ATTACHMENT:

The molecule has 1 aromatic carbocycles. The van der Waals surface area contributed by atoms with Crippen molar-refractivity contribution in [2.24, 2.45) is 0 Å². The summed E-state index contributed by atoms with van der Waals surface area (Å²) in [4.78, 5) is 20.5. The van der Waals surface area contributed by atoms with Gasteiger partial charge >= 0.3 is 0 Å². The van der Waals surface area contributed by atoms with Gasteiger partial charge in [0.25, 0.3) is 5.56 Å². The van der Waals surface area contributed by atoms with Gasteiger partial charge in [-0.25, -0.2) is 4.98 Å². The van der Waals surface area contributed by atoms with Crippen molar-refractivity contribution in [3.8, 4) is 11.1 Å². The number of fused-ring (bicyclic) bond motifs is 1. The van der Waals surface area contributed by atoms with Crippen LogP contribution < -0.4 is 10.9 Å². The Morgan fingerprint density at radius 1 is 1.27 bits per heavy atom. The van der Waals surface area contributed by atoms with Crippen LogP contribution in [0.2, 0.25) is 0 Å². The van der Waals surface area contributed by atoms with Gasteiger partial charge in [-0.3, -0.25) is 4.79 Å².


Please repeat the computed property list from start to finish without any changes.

The molecule has 1 aromatic carbocycles. The van der Waals surface area contributed by atoms with Crippen molar-refractivity contribution in [2.24, 2.45) is 0 Å². The summed E-state index contributed by atoms with van der Waals surface area (Å²) in [4.78, 5) is 20.5. The van der Waals surface area contributed by atoms with Gasteiger partial charge >= 0.3 is 0 Å². The van der Waals surface area contributed by atoms with Gasteiger partial charge in [0.25, 0.3) is 5.56 Å². The van der Waals surface area contributed by atoms with Gasteiger partial charge in [-0.25, -0.2) is 4.98 Å². The van der Waals surface area contributed by atoms with Crippen molar-refractivity contribution in [3.8, 4) is 11.1 Å². The number of fused-ring (bicyclic) bond motifs is 1. The van der Waals surface area contributed by atoms with Crippen LogP contribution < -0.4 is 10.9 Å². The Morgan fingerprint density at radius 1 is 1.27 bits per heavy atom. The van der Waals surface area contributed by atoms with Crippen LogP contribution in [0.2, 0.25) is 0 Å². The van der Waals surface area contributed by atoms with Gasteiger partial charge in [-0.3, -0.25) is 4.79 Å².